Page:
Overwhelmed Customer Service Teams? Keep Returns at Bay with Automation

The not-so-new online face of retail has already transformed most aspects of the path to purchase for consumers, and almost every part of the sales process for retailers. And the cogs in the retail machine that weren’t already phased out by new technology are showing why they no longer belong. One such example? Manual product returns, especially those nestled in an otherwise completely digitized ecommerce space.

New, small and entirely online retail businesses are popping up by the hundreds of thousands (if not millions!) each year, and while most of them won’t expand beyond their garage or a quaint storage unit any time soon, those that begin to scale their production must also scale their customer service framework.

Naturally, the design and quality of your products is important, but customer service and the loyalty it delivers when done right, can make or break your business. Manual returns are often prone to human error and significantly slower processing times; they can get in the way of providing a positive experience for already disgruntled customers. Automation is increasingly filling in the gaps of the retail experience and returns could also greatly benefit from this technology. 

Automated returns, like other facets of retail automation, save time and money for business owners, and today, many platforms provide real-time tracking and organizational tools that increase visibility into your customer service efficiency. For entrepreneurs and their employees, these improvements give you the freedom to focus on scaling your business and leveraging your new tools to grow the volume and loyalty of your customers. 


To help shave off the operational tedium of manual returns, consider one or a combination of the tools below to streamline your returns process and your customer service offerings at large:

  1. Start simple with prepaid, pre-printed return labels. They give customers a convenient and cost-free way of returning unwanted items. It also enables you to better categorize the kinds of returns being handled, from faulty products being returned on a warranty to a product exchange for an indecisive customer. Automation can — and should — start with the simple things.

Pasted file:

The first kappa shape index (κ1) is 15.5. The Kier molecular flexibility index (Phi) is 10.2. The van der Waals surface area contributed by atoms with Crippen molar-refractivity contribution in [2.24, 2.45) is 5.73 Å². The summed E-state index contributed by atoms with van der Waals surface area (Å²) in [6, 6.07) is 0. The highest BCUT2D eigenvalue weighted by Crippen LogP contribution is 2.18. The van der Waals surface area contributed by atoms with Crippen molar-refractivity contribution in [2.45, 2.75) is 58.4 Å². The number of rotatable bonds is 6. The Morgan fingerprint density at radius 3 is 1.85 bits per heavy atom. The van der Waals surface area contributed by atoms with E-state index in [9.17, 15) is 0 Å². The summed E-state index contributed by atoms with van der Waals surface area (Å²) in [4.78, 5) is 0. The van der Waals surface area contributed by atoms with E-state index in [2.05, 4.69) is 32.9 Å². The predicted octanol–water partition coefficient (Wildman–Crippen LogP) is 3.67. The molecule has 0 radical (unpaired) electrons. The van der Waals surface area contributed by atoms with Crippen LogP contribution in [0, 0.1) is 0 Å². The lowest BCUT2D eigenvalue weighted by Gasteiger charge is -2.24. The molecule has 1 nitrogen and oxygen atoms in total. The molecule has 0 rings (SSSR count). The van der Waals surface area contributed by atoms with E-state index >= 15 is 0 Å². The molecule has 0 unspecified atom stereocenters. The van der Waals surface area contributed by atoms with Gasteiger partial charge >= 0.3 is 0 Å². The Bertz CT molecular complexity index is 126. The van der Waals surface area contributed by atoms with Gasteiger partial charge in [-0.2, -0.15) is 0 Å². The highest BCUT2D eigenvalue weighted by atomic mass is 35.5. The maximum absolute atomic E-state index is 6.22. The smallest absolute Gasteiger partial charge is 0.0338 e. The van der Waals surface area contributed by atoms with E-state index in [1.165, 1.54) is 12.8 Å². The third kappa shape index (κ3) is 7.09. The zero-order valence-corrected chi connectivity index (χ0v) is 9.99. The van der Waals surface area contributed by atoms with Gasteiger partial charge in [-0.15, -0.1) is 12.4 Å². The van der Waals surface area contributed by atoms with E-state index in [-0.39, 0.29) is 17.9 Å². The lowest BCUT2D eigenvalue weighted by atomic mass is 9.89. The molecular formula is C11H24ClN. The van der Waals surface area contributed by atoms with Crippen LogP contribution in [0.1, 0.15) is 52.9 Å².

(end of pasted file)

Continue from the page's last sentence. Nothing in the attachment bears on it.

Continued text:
2. Invest in a POS system that eliminates any lack of visibility in the purchasing process. Not only does it become simple to keep track of purchasing data from all customers, but it can help to identify bad actors and troublemaking customers abusing refunds on certain products.
  3. Implement a warehouse management system (WMS) to better track inventory, plan delivery routes and organize storage so you can process both standard product deliveries and returns seamlessly. This becomes particularly important as your business grows and double-checking every shipment manually becomes a challenge.
  4. Enable customers to handle their own returns through a dedicated portal. These portals significantly reduce the need for added effort from your customer service staff to manage customer feedback, while automatically handling the return and generating valuable data from the customer base for you.
  5. Keep customers warm with automated email updates and responses. As tools like returns portals make the process more of a self-service experience, customers need to feel that they’re still being taken care of by the business. Ensuring proactive communication takes place on the status of their deliveries and returns builds a vital layer of trust for your future interactions.

While each of these tools can be an incredibly impactful addition to a business’ technology portfolio, they’re often at their best when complementing each other. Platforms like also provide the opportunity to utilize several of these solutions under one umbrella, making it easier to get started. Such a rapidly improving ecommerce experience heightens customer expectations each and every year, so automation will be the inevitable solution to small business owners’ question: “How do we grow from here?”

While returns processes may seem like a trivial piece of the retail puzzle, they can provide a significant return on investment when you address them proactively.

Sachin Dev Duggal is a serial entrepreneur who created the AI-powered platform to make building software as easy as ordering pizza. Duggal started his career at the age of 14 building PCs, and by 17 he had built one of the world’s first automatic currency arbitrage trading systems for Deutsche Bank. He started a cloud computing company, Nivio, when he was 21 and still at university (Imperial College), taking it to just under $100 million in valuation before exiting (he still holds a trademark for the word “cloud” in India). Duggal was the World Economic Forum Tech Pioneer in 2009,’s Serial Entrepreneur of the Year and a finalist in the EY Entrepreneur of the Year. 

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